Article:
Sort the records in the resultset.


Sorting can be done in 3 ways:


  • A sorting expression. This is an easy to use way to sort the recordset on one of more column properties. Sorting can be done ascending and descending.
  • Sorting with a class implementing the generic IComparer<TRecord> interface.
  • Sorting by calling a method with generic Comparison<TRecord> delegate signature.


See the Visual Studio online documentation for an explanation of sorting with the IComparer interface or the Comparer delegate.


The methods are inherited from the RecordsetData class.


public void Sort(string sort_expression)

public void Sort(IComparer<TRecord> comparer)

public void Sort(int index, int count, IComparer<TRecord> comparer)

public void Sort(Comparison<TRecord> comparison)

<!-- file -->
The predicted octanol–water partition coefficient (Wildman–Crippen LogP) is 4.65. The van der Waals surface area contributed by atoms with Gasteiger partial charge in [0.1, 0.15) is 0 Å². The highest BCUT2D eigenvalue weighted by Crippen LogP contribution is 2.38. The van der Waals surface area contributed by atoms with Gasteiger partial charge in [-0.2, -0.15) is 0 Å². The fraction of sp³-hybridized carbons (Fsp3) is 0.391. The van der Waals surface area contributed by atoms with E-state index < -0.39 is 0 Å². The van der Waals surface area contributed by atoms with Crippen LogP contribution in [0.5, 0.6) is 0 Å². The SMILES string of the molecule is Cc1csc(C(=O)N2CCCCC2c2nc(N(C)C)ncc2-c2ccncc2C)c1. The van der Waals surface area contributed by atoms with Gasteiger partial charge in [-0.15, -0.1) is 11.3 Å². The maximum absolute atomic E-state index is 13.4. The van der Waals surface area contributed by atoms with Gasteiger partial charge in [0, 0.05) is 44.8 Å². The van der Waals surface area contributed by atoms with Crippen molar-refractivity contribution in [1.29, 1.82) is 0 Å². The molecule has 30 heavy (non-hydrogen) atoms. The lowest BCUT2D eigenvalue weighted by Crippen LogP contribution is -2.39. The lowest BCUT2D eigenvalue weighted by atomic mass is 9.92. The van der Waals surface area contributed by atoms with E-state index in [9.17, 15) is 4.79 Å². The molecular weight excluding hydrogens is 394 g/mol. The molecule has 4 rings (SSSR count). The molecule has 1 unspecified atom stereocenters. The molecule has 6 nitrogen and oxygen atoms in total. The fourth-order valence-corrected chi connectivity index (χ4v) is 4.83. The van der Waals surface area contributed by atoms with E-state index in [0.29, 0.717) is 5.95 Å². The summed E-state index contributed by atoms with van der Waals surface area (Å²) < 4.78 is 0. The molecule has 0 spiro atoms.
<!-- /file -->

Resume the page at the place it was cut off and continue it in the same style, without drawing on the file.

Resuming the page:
public void Sort(int index, int count, Comparison<TRecord> comparison)

Sorting with an expression

The expression is a single column name, or a comma-separated list of multiple column names.


To sort in reverse, add the space-separated "desc" or "descending" keyword to the column name.


The sorter supports nested property expressions, such as Name.Length


A null value counts lower than a non-null value. Null comes before anything not null: 1, true, false, "John"


Sort expressions are compiled to comparison functions that, once compiled, are as fast as compile-time generated code.

Examples

Sort on Lastname:


customers.Sort("Lastname");


Sort on Firstname and Lastname:


customers.Sort("Firstname, Lastname");


Sort on Lastname descending:


customers.Sort("Lastname desc");


Sort on the length of the Name column:


customers.Sort("Name.Length");

Remarks

Sorting with an expression uses parts of the Dynamite library, copyright 2008 by Henrik Jonsson. The library is licensed under the Apache License, Version 2.0.